Study of cancer metastasis gets $35M boost at Johns Hopkins Medicine

Gift from researcher, philanthropist, and race car driver Theodore Giovanis will help scientists find ways to stop the spread of cancer in the body, which leads to about two-thirds of cancer deaths

A microscopic view of a triple-negative breast cancer organoid invading collagen tissue appears like an exploding firework, with a purple center surrounded by green lines and dots

Image caption: Triple-negative breast cancer organoid invades collagen tissue

Credit: Johns Hopkins Medicine

Vanessa Wasta
Office phone

With a $35 million gift from researcher, philanthropist and race car driver Theodore Giovanis, scientists at Johns Hopkins Medicine will study the biological roots of the most fatal aspect of cancer: how it metastasizes, or spreads, through the body.

The contribution, a 15-year commitment, will establish the Giovanis Institute for Translational Cell Biology, dedicated to studying metastasis. The institute's researchers aim to make discoveries that reveal common features of metastasis across cancer types, with the potential to develop new therapies.

"Cancer is most dangerous when the disease has spread to many parts of the body, and conventional treatments are not effective enough for patients with metastatic disease," says the new Giovanis Institute director, Andrew Ewald, professor in basic cancer research and director of the Department of Cell Biology at the Johns Hopkins University School of Medicine. "Research in our department has shown that many different cancers use similar molecular tools to spread, and we seek to design treatments to disrupt this process."

Andrew Ewald and Ted Giovanis

Image caption: Andrew Ewald (left) and Ted Giovanis

Image credit: Johns Hopkins Medicine

Overall, cancer is the second leading cause of death in the U.S., and some estimates indicate that about two-thirds of cancer deaths are linked to metastasis.

"Understanding fundamental biology drives the majority of medical advances, and this gift is incredibly important for that goal," says Theodore DeWeese, interim dean of the medical faculty and CEO of Johns Hopkins Medicine.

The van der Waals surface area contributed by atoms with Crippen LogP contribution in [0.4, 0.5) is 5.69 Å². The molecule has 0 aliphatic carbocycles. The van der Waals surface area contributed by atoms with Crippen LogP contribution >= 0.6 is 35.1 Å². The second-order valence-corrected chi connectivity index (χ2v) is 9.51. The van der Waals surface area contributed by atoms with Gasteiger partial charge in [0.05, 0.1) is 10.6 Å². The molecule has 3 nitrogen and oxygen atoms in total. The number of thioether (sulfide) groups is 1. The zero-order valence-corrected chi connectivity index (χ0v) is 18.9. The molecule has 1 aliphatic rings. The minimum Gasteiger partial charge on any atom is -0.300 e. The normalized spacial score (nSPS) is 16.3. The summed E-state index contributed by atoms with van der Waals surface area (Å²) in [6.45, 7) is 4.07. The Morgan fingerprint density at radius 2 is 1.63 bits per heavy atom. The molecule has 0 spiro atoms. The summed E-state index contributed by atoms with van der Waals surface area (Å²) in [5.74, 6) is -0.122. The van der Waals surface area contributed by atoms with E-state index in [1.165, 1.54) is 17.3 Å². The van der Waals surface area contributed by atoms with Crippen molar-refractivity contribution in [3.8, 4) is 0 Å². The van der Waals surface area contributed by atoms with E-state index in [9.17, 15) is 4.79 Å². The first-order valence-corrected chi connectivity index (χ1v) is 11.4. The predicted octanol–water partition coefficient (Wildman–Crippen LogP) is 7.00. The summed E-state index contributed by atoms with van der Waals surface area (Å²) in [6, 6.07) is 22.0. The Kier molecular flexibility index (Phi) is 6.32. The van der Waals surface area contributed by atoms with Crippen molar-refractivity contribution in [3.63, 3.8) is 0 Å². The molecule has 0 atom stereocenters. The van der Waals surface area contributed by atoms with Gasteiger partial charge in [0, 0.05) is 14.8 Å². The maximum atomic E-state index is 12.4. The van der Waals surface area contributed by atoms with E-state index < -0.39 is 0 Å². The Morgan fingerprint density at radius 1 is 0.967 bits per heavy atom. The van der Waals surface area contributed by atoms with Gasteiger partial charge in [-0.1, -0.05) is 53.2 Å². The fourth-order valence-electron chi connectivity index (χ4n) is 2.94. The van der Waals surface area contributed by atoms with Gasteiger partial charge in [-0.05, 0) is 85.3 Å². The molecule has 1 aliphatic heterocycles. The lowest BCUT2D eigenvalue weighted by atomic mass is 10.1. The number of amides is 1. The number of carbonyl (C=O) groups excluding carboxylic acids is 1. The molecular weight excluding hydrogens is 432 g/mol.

Ewald and other researchers have previously received research funding from Giovanis' foundation, the Jayne Koskinas Ted Giovanis Foundation for Health and Policy, named to honor his late wife, who died from metastatic breast cancer in 2010. Giovanis is an advisory board member of the Johns Hopkins Institute for Basic Biomedical Sciences.

"I think of myself as someone who wants to make a difference, and I can leverage the work of my foundation to a much broader and more impactful scale by providing this gift to Johns Hopkins," Giovanis says.

Born in Baltimore and a Maryland resident, Giovanis' career spans a long history in hospital system finance and insurance regulation. He led the legal battle for hospitals for a multibillion-dollar settlement in 2012 to correct an error in reimbursement rates for hospitals. He was among the first staff to run the Health Services Cost Review Commission in Maryland, the only state to annually review and set Medicare and Medicaid payment rates for hospitals.

Currently, Giovanis is a professional sports car driver and owner of Team TGM in the International Motor Sports Association.

"Mr. Giovanis' gift will enable collaboration among scientists from many disciplines, including those who specialize in basic biology, clinical treatment of patients, physics, engineering, machine learning and computational medicine," says Ewald, co-leader of the Cancer Invasion and Metastasis Program at the Johns Hopkins Kimmel Cancer Center.

The institute will be housed in the Department of Cell Biology at Johns Hopkins Medicine on the East Baltimore campus. It will include a core group of cross-departmental scientists who focus on fundamental mechanisms of cancer metastasis, and it will also award grants to fund metastasis research at Johns Hopkins more broadly.